In his view, the civil rights movement “dismantled” the foundations laid at Jamestown. He points to Condoleezza Rice and Barack Obama as evidence that “Whatever the persisting problems of black Americans—many of which, like a fragile family life and the lack of inheritance, also originated in slavery—it is now incontestable that they belong to America as America belongs to them.” His hopeful gloss on the present and future is unsatisfying, but his sentiment is probably correct.

The article is excellent and thought-provoking, and I encourage everyone to read it. I still don’t have a definitive answer to the question first posed to me in college, and I doubt seriously that I ever will. But it makes me think, and that is a start.


Southern Stories

Today in the New York Times, a great article about race and southern history that is right up my research interest alley. It begins, “The gripping black-and-white photographs of civil rights protesters in the South reflect the black-and-white morality tale that generally accompanies them.” Several historians are quoted: Jason Sokol, Matthew Lassiter, Kevin Kruse, and Joseph Crespino. With the exception of Crespino, I’ve read–or at least skimmed–all of their books, and they’re all excellent.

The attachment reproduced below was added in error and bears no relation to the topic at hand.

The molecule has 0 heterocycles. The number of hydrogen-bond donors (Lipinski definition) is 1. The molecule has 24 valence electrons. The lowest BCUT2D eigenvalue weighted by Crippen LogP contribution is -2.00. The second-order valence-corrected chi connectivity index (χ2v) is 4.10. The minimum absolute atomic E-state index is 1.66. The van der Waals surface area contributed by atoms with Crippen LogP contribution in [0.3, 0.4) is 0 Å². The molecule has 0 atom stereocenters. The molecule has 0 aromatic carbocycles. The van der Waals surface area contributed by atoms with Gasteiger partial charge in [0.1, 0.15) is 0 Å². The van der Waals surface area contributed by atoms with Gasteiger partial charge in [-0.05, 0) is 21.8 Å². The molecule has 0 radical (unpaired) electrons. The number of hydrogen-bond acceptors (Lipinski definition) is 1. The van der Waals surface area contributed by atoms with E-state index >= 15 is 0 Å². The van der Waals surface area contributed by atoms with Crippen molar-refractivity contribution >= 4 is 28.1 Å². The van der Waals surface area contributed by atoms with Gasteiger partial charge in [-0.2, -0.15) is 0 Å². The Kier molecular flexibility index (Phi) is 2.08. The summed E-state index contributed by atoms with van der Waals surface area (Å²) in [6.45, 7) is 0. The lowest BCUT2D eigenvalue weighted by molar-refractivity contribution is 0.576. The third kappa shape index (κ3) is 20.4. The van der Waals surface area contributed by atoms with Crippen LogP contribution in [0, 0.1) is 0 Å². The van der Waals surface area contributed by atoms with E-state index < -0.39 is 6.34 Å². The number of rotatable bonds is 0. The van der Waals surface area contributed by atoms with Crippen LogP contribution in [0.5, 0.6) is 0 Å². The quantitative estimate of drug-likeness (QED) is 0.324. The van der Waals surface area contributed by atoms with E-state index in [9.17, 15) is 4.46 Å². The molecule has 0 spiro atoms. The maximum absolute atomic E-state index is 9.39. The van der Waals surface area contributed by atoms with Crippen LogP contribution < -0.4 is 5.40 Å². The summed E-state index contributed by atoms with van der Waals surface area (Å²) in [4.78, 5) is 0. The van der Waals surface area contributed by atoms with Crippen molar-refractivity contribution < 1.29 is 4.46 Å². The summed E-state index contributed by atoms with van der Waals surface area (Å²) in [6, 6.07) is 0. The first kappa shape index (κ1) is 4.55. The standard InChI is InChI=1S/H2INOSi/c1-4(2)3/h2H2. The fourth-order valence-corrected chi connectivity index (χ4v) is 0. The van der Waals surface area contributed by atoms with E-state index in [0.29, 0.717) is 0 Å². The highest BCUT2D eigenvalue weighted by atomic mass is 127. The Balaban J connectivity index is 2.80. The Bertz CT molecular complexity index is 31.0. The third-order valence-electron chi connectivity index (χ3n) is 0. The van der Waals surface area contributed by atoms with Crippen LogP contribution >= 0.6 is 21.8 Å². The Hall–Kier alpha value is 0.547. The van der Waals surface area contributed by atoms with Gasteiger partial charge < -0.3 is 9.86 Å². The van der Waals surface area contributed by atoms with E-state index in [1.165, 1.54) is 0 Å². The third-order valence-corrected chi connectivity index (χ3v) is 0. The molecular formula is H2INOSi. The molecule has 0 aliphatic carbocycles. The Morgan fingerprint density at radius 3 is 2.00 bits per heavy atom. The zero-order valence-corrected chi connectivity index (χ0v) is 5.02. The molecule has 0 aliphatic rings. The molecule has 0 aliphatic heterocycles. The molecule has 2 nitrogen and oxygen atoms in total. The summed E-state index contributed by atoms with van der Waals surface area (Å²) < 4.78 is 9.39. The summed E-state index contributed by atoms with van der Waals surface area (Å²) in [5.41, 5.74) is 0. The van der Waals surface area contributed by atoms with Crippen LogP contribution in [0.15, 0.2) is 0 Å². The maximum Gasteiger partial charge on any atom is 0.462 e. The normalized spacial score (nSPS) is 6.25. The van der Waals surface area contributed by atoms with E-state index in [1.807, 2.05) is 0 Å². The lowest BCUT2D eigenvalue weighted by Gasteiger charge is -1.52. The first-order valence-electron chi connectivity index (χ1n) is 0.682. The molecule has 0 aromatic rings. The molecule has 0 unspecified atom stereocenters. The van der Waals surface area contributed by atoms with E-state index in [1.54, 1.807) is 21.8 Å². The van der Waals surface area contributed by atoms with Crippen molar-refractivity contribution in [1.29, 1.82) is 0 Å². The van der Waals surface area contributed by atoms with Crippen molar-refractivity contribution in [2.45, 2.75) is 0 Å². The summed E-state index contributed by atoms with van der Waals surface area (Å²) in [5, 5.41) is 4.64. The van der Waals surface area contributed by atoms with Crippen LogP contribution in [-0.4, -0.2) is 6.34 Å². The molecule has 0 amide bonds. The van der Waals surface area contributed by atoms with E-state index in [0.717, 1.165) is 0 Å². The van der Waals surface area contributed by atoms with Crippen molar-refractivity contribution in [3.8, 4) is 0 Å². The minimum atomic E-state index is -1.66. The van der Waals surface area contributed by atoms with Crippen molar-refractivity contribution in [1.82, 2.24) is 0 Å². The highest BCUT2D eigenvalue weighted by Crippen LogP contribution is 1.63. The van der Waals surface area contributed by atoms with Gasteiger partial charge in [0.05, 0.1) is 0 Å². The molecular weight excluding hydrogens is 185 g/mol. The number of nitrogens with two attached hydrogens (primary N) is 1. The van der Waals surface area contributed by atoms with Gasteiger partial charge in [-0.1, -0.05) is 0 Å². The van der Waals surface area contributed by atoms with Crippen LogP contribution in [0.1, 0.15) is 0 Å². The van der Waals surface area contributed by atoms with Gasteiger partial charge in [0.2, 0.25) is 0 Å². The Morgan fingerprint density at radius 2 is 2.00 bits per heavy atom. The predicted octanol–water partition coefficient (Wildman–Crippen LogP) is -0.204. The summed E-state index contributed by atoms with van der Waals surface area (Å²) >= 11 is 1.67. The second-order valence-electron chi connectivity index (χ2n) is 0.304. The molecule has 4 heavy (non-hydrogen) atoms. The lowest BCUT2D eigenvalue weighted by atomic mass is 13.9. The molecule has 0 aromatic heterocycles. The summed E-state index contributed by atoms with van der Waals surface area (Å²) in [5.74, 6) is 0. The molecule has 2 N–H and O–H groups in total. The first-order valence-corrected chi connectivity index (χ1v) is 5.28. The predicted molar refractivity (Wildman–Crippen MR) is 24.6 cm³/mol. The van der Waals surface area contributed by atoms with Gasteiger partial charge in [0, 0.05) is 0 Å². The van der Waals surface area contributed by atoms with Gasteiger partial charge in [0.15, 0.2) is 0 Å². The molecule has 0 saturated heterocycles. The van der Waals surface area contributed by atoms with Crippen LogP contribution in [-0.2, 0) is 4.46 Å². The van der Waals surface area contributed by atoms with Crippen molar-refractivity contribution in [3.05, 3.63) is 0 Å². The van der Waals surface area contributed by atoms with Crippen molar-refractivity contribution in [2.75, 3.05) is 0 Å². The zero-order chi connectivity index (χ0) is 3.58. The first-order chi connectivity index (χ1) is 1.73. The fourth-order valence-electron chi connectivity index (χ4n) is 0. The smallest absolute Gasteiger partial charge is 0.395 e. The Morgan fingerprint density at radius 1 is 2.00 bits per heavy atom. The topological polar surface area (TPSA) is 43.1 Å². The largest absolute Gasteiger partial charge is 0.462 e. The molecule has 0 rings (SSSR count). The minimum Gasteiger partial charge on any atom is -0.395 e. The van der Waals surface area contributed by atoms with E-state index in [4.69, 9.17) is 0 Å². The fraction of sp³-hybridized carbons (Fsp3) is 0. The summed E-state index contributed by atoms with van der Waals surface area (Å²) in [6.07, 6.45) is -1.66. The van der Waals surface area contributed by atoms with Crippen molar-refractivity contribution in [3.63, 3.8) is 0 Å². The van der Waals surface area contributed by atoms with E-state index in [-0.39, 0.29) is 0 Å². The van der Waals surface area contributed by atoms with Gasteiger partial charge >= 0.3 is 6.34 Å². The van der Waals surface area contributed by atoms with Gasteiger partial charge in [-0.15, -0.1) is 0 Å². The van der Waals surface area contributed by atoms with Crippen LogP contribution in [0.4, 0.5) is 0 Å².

In other news, I’m also reading a recently published collection, The Civil Rights Movement in American Memory (eds. Renee C. Romano and Leigh Raiford, University of Georgia Press), which speaks to a lot of these same issues. I’m only through a couple of chapters, but so far, it’s terrific.

Getting back to the article, it asserts that “A new generation of historians is exploring some of the untold stories of the civil rights movement and its legacies: the experiences not of heroes or murderous villains, but of ordinary Southern whites.” My own research is very similar in some ways, and as the earliest draft of that endeavor will be handed in later this week, I thought this very appropriate.

I also find it interesting that both Lassiter and Crespino find their inspiration in their own “southern roots.” It seems that many (though certainly not all) southern historians have roots in the South. I wonder if this is the same for other fields of history.